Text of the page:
- Jon Greenberg, Columnist, ESPNChicago.com
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CHICAGO -- One of the great benefits of our fast-food news culture is the digital refuse that is left behind. News may come fast and furious, but it leaves a telling history.
On Monday night, Twitter offered a running commentary of a game one had to see to believe, and most probably didn't. ESPNChicago.com Bulls reporter Nick Friedell tracked a game the Bulls dominated from the tip and eventually led by 35 points. Expressing severe boredom at times, Friedell noted the Dunkin' Donuts race on the scoreboard was more exciting.
Turn off the TV, right? There's a "Mad Men" DVD with your name on it. A book that needs to be cracked. A wife who needs attention.
Not long after Don Draper refused McCann Erickson's generous offer in 1960, Friedell tweeted "The Bulls are trying to blow this one ... The lead is down to 7 -- the boo birds are out @unitedcenter ... The strangest game I think I've ever seen. Bulls blow a 35 point lead. Lose to the Kings."
It was a game meant for Twitter, as the highs and lows are documented in real time.
In the second-biggest choke job in NBA history, the Bulls lost a 35-point third-quarter lead -- 79-44 with 8:50 to play -- to Sacramento, ending in an embarrassing 102-98 loss.
Was it the unraveling of the Vinny Del Negro era? A clear sign that the players were tuning out their coach?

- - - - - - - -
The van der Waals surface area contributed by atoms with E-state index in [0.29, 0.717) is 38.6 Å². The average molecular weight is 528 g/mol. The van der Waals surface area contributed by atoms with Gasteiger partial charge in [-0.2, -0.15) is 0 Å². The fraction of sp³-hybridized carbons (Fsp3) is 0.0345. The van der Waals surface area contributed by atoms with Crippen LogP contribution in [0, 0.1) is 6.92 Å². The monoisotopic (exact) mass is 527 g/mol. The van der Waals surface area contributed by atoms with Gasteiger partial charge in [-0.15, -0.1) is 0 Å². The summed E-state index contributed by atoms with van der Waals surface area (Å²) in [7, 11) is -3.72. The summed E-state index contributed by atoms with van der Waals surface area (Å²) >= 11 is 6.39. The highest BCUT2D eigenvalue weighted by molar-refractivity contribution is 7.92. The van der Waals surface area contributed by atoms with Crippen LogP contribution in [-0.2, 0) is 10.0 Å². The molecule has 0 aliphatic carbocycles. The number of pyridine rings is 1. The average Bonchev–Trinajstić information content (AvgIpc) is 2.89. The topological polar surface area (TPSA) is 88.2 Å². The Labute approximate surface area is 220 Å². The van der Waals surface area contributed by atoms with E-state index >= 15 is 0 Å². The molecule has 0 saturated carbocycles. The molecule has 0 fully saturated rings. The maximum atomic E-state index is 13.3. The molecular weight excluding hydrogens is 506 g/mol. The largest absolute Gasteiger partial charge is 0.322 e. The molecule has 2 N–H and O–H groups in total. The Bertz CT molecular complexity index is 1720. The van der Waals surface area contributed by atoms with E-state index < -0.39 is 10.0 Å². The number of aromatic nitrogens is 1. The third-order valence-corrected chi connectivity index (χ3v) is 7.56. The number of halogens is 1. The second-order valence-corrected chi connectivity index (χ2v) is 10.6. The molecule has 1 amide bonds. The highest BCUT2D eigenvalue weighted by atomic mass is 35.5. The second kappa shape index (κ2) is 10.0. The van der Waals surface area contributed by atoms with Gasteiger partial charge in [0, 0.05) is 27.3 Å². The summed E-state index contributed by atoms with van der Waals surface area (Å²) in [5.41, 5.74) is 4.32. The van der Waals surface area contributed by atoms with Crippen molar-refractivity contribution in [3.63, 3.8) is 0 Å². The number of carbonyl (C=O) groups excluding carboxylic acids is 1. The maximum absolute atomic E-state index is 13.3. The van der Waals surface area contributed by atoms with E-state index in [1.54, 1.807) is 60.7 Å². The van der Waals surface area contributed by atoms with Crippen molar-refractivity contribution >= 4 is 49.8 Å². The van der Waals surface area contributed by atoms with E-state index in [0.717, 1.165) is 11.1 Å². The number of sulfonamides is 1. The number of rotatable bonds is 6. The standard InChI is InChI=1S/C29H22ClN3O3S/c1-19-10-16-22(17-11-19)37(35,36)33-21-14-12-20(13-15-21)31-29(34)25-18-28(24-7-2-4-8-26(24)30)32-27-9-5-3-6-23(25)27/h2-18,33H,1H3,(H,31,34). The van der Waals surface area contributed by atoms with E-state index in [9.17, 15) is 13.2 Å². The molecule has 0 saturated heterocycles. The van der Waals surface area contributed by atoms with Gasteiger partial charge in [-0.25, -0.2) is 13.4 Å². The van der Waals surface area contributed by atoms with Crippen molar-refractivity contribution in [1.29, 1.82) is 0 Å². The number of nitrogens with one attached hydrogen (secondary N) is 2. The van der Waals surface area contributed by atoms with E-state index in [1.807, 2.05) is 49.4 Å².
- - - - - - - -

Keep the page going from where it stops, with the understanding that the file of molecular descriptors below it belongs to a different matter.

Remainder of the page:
As signs go, it doesn't bode well for the beleaguered Bulls coach. After torching the Kings in the first half, the Bulls were outscored 33-10 in the fourth. It takes more than Twitter to decipher that stretch.
But it's hard to blame him alone for the Bulls' epic collapse. In a perfect world, the players should be the scapegoats. How can they allow that to happen?
"It's a nonchalant attitude," Derrick Rose told reporters.
But this isn't a perfect world. In the NBA, coaches are disposable and take the blame when teams struggle. And certainly this loss isn't a blip. The Bulls (10-16), playing short-handed most of the time, have been execrable for more than a month. This is a team that lost 11 of 13 in a stretch, losing by 33 to Toronto earlier this month and giving New Jersey its second win three days later.
Beating Atlanta a few days ago, that was the exception. The Kings loss, as unlikely as it was, is the norm.
"This one stings," Del Negro told reporters after the game. "We stopped being aggressive, got a little complacent there and they jumped on it. We're not good enough to take a minute off, never mind a half."
Del Negro will get the brunt of the blame, as he should. As head coach, he is ultimately responsible for the individuals who comprise his team. He calls the plays, he makes adjustments. Rose maybe a superstar in the making, but he's a second-year player just old enough to drink.
Certainly after this loss, he deserved one.
NBA games, as the saying goes, are won or lost in the fourth quarter. In the old Continental Basketball Association, the Bulls would have received some points for their efforts in the first half. In the NBA, it's just more embarrassment.
"Everybody's down," Luol Deng said after the game. "It's a tough loss knowing that you should have won, and knowing that you played well [for] three quarters and just didn't finish the game."
The Bulls have been one of the best rebounding teams in the league all season, but the effort in other areas has been atrocious, and in many ways, the team's deficiencies at guard have crippled the on-court chemistry. After all, the greatest play in the world is putting the ball in the basket.
While the Bulls hit the boards hard, they're near the bottom in scoring, field goal percentage and 3-point percentage, all signs of a dearth at guard.